Democrats introduce bill to let 'Dreamers' work for Congress

Senate Democrats are introducing legislation that would make so-called Dreamers eligible to work on Capitol Hill.

The bill — spearheaded by Sens. Kamala HarrisKamala HarrisBiden celebrates anniversary of Americans with Disabilities Act Will Pence primary Trump — and win? Kavanaugh conspiracy? Demands to reopen investigation ignore both facts and the law MORE (D-Calif.), Catherine Cortez MastoCatherine Marie Cortez MastoWestern US airports face jet fuel shortage Overnight Energy: Senate panel advances controversial public lands nominee | Nevada Democrat introduces bill requiring feds to develop fire management plan | NJ requiring public water systems to replace lead pipes in 10 years Nevada Democrat introduces bill requiring feds to develop fire management plan MORE (D-N.M.) and Dick DurbinDick DurbinSenators scramble to save infrastructure deal Senate Democrats press administration on human rights abuses in Philippines Democrats brace for slog on Biden's spending plan MORE (D-Ill.) — would expand the eligibility for a job as a congressional staffer or intern to include Deferred Action for Childhood Arrivals (DACA) recipients, who came into the country illegally as children.

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“The giant sign outside my office says ‘DREAMers Welcome Here’ because we know and value the contributions that these young people have made to their communities. But right now, those same young people are banned from giving back to their country by working for Congress. That has to change,” Harris, who is running for her party’s 2020 presidential nomination, said in a statement.

Durbin added that he has had Dreamers volunteer in his office and he had “seen firsthand how the people of Illinois would benefit if Dreamers could serve as paid employees in my office.”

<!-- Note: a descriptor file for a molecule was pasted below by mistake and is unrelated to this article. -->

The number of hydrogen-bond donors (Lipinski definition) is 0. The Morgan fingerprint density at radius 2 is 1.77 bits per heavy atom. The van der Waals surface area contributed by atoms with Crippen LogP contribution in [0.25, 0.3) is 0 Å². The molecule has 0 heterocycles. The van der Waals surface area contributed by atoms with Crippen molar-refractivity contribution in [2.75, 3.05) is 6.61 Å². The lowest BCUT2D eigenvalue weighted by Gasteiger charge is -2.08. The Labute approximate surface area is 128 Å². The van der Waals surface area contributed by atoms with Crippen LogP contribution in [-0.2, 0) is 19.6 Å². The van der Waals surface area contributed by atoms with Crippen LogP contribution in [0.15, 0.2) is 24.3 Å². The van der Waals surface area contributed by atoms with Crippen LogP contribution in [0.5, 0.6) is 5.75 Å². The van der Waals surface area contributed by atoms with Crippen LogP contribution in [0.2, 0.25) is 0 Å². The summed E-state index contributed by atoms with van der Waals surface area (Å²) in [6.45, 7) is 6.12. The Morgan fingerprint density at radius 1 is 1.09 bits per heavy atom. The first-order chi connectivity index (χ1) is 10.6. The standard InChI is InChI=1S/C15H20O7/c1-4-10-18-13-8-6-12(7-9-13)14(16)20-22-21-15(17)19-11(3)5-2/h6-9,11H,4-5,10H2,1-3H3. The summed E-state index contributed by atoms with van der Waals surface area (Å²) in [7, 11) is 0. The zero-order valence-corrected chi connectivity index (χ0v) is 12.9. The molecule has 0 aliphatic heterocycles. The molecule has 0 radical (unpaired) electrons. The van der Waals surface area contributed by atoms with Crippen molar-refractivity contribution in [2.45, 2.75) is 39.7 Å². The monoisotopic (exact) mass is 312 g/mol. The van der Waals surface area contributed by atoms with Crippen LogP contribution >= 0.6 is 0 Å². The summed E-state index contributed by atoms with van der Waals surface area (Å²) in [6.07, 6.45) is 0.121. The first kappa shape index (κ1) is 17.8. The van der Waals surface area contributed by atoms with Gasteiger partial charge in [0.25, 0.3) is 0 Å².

“Many of them are dedicated to public service, and it makes no sense to deprive Congress of this homegrown talent pool,” he added.

The bill, according to a statement from Harris’s office, would apply to employment in both the House and Senate. Rep. Ann KirkpatrickAnn KirkpatrickDemocrats confront difficult prospects for midterms Surgeon who treated Gabby Giffords after shooting launches House bid in Arizona These House lawmakers aren't seeking reelection in 2022 MORE (D-Ariz.), has introduced the legislation in the House.

The proposal is supported by a myriad of immigration groups, including United We Dream, the National Immigration Law Center and Unidos.

But any immigration bill likely faces an uphill battle in Congress, where the issue has emerged as a lightning rod during President TrumpDonald TrumpCuban embassy in Paris attacked by gasoline bombs Trump Jr. inches past DeSantis as most popular GOP figure in new poll: Axios Trump endorses Ken Paxton over George P. Bush in Texas attorney general race MORE's administration.

Trump made hard-line immigration rhetoric a key part of his presidential campaign and Republicans on Capitol Hill have been wary of breaking with him.

The Senate previously voted down three immigration bills after the White House came out hard against a compromise proposal spearheaded by a coalition of moderate lawmakers.